Formation, a process that continued throughout Louise’s life

The Constitutions of the Daughters of Charity describe the formation of the Sisters in a manner than can also help us when we speak about the experience of Louise with regard to formation: In Scripture, when choosing someone for a special vocation, God promises to point out the way. Gradually, by the light of the Spirit, the path becomes clear (Constitutions [2004], #49). The life of Louise and her human and Christian formation can be understood from the following perspective: God entrusted this work of formation to Louise and slowly pointed out the path that she would have to follow. At the same time God provided her with the necessary means that enabled her to respond to this task.

The Company gives great importance to both initial and ongoing formation, in order to strengthen and energize the Sister in her vocation, to offer quality service to those who are poor, and to know and discern the signs of the time (Constitutions [2004], #49). Louise’s whole life, from those early years in Poissy to her formation as a young woman, to her preparation for marriage, up until the time of her ministry as advisor to the Confraternities of Charity and as formator of the first Daughters of Charity, had been a time of formation that was experienced and shared in order to provide the best service to the poor. In Louise we understand that formation, a lifelong process, prepares the Daughters of Charity to respond anew to the constant calls of God (Constitutions [2004], #52a). We also see that every stage of Louise’s life involved formation.

Human and Christian formation are inseparable since formation allows that woman to live her vocation as a progressive modeling of herself on Christ, with renewed fidelity to the Spirit and to the aim of the Company (Constitutions [2004], #49). In my opinion this is the perspective that enables us to understand the quality of Louise’s formation.

The formation Louise received from those whom the Lord placed in her path

The guidance that Louise received from those individuals who accompanied her spiritually proved to be decisive in her human and Christian formation [27].

On various occasions Louise expressed in her writings her decision to offer her whole life to God, to give herself totally to God. In order to achieve this reality she sought guidance through spiritual direction. Louise was convinced that the will of God was made known through those persons whom the Lord placed in her path to guide her (SWLM:121-122 [L.111]).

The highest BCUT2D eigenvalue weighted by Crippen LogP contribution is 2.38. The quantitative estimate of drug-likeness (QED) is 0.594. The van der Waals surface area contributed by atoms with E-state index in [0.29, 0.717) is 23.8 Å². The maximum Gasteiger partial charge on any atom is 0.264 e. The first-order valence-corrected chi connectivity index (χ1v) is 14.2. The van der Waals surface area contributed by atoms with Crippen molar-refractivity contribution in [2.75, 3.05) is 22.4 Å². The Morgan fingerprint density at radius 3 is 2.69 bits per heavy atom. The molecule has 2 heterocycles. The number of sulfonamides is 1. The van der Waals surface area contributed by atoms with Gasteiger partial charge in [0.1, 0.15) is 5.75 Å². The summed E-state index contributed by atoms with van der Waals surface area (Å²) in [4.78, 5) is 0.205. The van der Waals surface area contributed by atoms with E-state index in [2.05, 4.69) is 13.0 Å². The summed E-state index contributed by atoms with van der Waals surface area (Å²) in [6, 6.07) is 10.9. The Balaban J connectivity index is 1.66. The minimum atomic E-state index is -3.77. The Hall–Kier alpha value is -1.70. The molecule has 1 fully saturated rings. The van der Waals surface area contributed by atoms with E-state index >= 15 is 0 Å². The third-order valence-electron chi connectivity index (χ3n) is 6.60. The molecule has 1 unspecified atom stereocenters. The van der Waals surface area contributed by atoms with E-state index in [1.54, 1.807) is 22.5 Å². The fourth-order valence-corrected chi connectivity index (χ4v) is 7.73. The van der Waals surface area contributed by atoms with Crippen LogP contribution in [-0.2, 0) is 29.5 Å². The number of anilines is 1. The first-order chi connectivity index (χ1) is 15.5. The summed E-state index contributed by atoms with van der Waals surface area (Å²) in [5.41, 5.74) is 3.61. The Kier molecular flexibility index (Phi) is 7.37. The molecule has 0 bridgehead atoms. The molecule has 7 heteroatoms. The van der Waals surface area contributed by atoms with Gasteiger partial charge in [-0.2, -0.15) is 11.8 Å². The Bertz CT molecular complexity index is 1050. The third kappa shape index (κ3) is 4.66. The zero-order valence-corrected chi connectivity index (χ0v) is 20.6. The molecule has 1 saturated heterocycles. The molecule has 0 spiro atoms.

Guidance from the Capuchins at San Honore

The beginnings of Louise’s spiritual life can be traced back to that time when Louise was living in the boarding house of that poor, devout woman. Her first guidance came from the Capuchin community in Saint-Honoré, whose church she frequented.

That community was part of what historians of spirituality have referred to as the school of abstract spirituality. Benôit de Canfield and his work The Rule of Perfection had a decisive influence on that school … The Rule of Perfection created an excitement in the community because of the manner in which the Christian life was presented. This school attracted many followers [28].

The spiritual life seeks unity and an encounter with God … seeks mysticism. Since in God there are no potencies but only essence, so also in the human person there is the essence to desire, to love and to understand and these are present without the need of any potency. Thus the objective of the Christian life consists of moving toward the divine essence and this includes moving toward God without the need for recourse to the mediation of Christ. In order to achieve this there is only one path, that of wonderment: the extermination of everything that is not proper to the essence of the human person so that God can now take possession of the soul and remold it. The ultimate reality of the interior life is union with the divine essence that overcomes all the created mediations, including the humanity of Christ [29].